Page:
For a phrase more than 200 years old, and one that seems quite mysterious when you really stop to think about it, “ride someone out of town on a rail” remains remarkably popular in common usage. The current economic crisis in particular, with its target-rich environment for vengeful urges, has apparently put a lot of folks in the mood to “ride someone out of town on a rail” (“In the old days the management of both [the banks and General Motors] would have been run out of town on a rail after being tarred and feathered for lying and cheating investors, workers and retirees,” letter, Detroit Free Press, 4/12/09).
“Running men out of town on a rail is at least as much an American tradition as declaring unalienable rights,” according to historian Gary Wills in “Inventing America” (1978), and the punishment does seem to have been a fairly common, and uniquely American, phenomenon until the early 20th century. While the “rail” in the phrase might conjure up images of the disgraced malefactor being dispatched out of town via the nearest railroad track, the actual “rail” involved in literally “riding someone out of town” was usually the sort of rail used to construct fences, i.e., a long, often rough-hewn, bar of wood. The victim was usually seated astride the rail as one would ride a horse (a position which was, not surprisingly, very painful). The rail and its rider were then borne by two men, usually part of a large mob, to the town limits, where the banishee was dumped in a ditch and warned not to return. The warning was often amplified by the application of hot tar and feathers to the rider, a punishment that was extremely painful, often permanently disfiguring, and occasionally fatal.
Since I don’t remember “O Brother Where Art Thou” in any detail, I can’t comment on the accuracy of the film’s depiction of this ritual. But if it involved a howling mob and a long piece of wood, they were in the ballpark.
Stubbed, stove and just plain busted
Dear Word Detective: I recently stubbed my toe on my kitchen table. The thought occurred to me — why do we say, “I stubbed my toe”? We don’t “stub” other body parts, not our ankles, knees, chin, or elbows. You smack, hit, whack, bang up, etc., but not “stub” them. I’ve tried researching this on my own and I found nothing. The meaning of the word “stubbed” comes from tree stumps in a field, but I can’t follow it from there. Anything you could find out would be great! — Lainey.
Well, you’ve come to the right place. I’ve not only stubbed but actually broken most of the toes on both my feet over the years. I’m not sure why we don’t speak of “stubbing” one’s fingers, however. I was using a shovel last year and managed to severely “stub” my little finger when my grip slipped. [Update: It was broken. Duh. Now it has a funny kink in it.]
I have no idea what this means.
The verb “to stub” comes from the noun “stub,” which, as you found, originally meant “the stump of a tree” and comes from the Old English “stybb.” Over the centuries since then, “stub” has acquired a variety of meanings, most involving something shortened, stunted, or cut off, frequently the remaining portion of something (as in the “stub” of a movie ticket). As a verb, “to stub,” which first appeared in the 15th century, initially meant “to dig up by the roots” (i.e., to remove a tree stump, etc.), but soon developed a range of related meanings centered on the general idea of either “shortening” or “crushing” various things.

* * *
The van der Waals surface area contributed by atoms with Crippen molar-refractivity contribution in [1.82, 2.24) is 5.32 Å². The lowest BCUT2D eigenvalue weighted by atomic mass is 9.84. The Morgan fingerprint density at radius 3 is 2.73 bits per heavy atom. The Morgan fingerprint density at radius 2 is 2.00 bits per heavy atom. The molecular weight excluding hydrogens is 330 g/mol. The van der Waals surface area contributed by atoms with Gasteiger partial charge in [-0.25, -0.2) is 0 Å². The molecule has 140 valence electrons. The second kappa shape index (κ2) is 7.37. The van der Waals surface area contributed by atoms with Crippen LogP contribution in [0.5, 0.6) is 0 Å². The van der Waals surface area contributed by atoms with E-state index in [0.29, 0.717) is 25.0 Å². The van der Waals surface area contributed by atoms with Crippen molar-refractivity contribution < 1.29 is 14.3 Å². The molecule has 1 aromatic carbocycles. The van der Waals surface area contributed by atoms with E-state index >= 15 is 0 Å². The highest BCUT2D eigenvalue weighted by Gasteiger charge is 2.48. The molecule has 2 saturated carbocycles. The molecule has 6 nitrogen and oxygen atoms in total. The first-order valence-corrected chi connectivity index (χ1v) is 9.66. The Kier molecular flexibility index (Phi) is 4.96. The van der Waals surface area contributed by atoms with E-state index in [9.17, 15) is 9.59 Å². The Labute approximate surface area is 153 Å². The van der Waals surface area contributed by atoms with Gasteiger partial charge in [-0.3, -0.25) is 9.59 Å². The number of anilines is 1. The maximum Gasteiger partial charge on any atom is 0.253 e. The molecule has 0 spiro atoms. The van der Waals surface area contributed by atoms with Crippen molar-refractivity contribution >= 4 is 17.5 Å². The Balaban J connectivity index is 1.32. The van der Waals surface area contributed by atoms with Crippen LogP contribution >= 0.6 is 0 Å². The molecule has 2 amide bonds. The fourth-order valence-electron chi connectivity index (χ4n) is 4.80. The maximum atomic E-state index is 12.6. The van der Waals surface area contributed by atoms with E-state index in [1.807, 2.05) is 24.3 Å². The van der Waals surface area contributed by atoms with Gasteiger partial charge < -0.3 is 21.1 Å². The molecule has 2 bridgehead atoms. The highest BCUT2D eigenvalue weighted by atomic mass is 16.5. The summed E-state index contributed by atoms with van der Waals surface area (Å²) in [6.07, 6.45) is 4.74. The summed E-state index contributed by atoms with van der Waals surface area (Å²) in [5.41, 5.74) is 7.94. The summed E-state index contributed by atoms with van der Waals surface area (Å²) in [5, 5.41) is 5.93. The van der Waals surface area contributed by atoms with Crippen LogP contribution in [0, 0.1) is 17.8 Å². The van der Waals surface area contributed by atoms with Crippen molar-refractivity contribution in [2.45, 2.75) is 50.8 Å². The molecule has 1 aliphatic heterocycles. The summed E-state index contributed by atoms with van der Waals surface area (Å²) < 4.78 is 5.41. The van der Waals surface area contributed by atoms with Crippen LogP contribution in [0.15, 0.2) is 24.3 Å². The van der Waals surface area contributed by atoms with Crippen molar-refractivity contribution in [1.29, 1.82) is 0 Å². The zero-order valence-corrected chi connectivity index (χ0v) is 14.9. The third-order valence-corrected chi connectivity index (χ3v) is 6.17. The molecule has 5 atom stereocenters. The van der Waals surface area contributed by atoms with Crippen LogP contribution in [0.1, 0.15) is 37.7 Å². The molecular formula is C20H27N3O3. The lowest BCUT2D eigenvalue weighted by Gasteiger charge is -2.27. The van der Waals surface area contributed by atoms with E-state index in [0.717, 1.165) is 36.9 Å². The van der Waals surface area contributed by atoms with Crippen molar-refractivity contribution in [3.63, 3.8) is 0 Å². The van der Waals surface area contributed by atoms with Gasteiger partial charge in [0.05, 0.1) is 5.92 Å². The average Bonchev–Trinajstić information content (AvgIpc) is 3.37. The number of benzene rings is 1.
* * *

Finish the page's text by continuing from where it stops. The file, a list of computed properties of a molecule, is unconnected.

In the late 17th century, however, people began to speak of “stubbing” a horse, injuring its legs, by allowing it to trip over or jam its hooves on “stubs,” tree stumps. By the mid-19th century, this use of “stub” had carried over to humans, and meant specifically to strike one’s toe against an obstruction while walking or running. While this verb “to stub” does refer back to the noun “stub” in the “tree stump” sense, it also invokes the sense of “shortening” one’s toe by jamming it lengthwise into an object. It’s that “lengthwise” smashing that distinguishes “stubbing” one’s toe from simply “banging” one’s elbow or knee. The same verb “to stub” is used to mean extinguishing a cigarette or cigar by crushing the lighted end into a solid surface.
Incidentally, the verb used to describe “stubbing” one’s finger the way I did is, for some strange reason, “to stave,” a verb which originally meant to destroy a cask or barrel by smashing the “staves” of which it was constructed. “Stave” is actually the archaic plural of “staff” in the sense of “rod or stick,” and when we speak of “staving off an attack,” it originally meant to use sticks as weapons. A ship which has had a hole punched in its hull (e.g., by a rock) is said to be “stove” (the archaic past tense of “stave”) or “stove in,” and a finger which has be damaged by being jammed with great force lengthwise into an object is said to be “stove.” The term “stove in” has also been used, since the early 20th century, as slang for anything that is worn out or run down, including people (“Mr. Avery’ll be in bed for a week — he’s right stove up. He’s too old to do things like that,” Harper Lee, To Kill a Mockingbird, 1960).